Review: ConceptDraw

ConceptDraw V Professional Edition
Computer Systems Odessa
Odessa, Ukraine

We all need a diagramming tool from time to time. Whether it's a blocks-and-arrows architectural idea, a network diagram, or a map to the company picnic, many of us turn to Microsoft Visio for this tool. ConceptDraw Professional offers a powerful alternative to Visio that works on both the PC and Mac platforms, and which Visio users will find easy to learn. New in this version are an importer for Visio XML and an online service to convert Visio files to ConceptDraw files (and vice versa) to make the transition even easier.

If you load up ConceptDraw, you'll find a familiar sort of interface, with objects you can drag from a variety of templates, a drawing surface, and smart connectors. The connectors offer some options not present in Visio, including finer-grained control over routing, and the ability to automatically display breaks where connectors cross (think of electrical circuit diagrams, for example).

There's a good selection of templates in the Professional Edition. Many of these are similar to Visio templates, though you'll find changes and improvements -- about twice as many shapes in the network diagram, for example. This version also adds Wizards to guide you through setting up some diagram types. You'll also find ODBC connectivity for things like database diagrams.

With this version, ConceptDraw has also added scripting in their own Basic dialect. This means you need to learn a new dialect - but it also means that the scripting, like the rest of the application, works on both PC and Mac. You can save and export in all sorts of formats, from graphics files to Flash to HTML to ConceptDraw's own documented XML format.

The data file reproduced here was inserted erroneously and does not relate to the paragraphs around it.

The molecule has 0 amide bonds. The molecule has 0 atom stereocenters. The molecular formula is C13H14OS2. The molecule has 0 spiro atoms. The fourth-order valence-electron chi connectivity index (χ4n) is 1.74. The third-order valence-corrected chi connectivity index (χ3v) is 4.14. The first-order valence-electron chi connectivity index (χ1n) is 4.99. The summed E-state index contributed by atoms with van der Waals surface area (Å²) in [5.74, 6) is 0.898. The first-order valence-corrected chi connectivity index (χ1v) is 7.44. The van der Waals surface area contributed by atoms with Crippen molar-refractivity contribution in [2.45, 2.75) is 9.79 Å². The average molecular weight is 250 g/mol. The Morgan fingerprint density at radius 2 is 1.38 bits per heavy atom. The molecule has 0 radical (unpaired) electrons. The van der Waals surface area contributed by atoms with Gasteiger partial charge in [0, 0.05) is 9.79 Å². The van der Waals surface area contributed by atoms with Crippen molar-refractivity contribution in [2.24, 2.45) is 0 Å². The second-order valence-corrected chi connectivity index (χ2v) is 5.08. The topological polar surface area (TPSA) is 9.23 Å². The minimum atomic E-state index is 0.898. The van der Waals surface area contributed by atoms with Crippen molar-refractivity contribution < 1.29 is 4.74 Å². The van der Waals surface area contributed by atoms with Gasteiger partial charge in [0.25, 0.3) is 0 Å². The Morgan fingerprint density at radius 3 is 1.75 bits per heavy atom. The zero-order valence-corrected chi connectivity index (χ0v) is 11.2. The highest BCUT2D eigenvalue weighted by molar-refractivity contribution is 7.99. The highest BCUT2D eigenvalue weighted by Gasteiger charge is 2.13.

I didn't have any trouble building diagrams with ConceptDraw, though I did at one point manage to get it to cough up an error message in Cyrillic (when building an entity-relationship diagram from the SQL Server Northwind database - it managed to build the diagram anyhow). Some of the prompts are not quite grammatical English, either. But the documentation, including the 300-page printed manual, is well-done (if occasionally a bit stilted). ConceptDraw won't touch Visio for things like high-end integration with Visual Studio, but for day-to-day diagramming, it appears to be a viable contender.

About the Author

Mike Gunderloy has been developing software for a quarter-century now, and writing about it for nearly as long. He walked away from a .NET development career in 2006 and has been a happy Rails user ever since. Mike blogs at A Fresh Cup.


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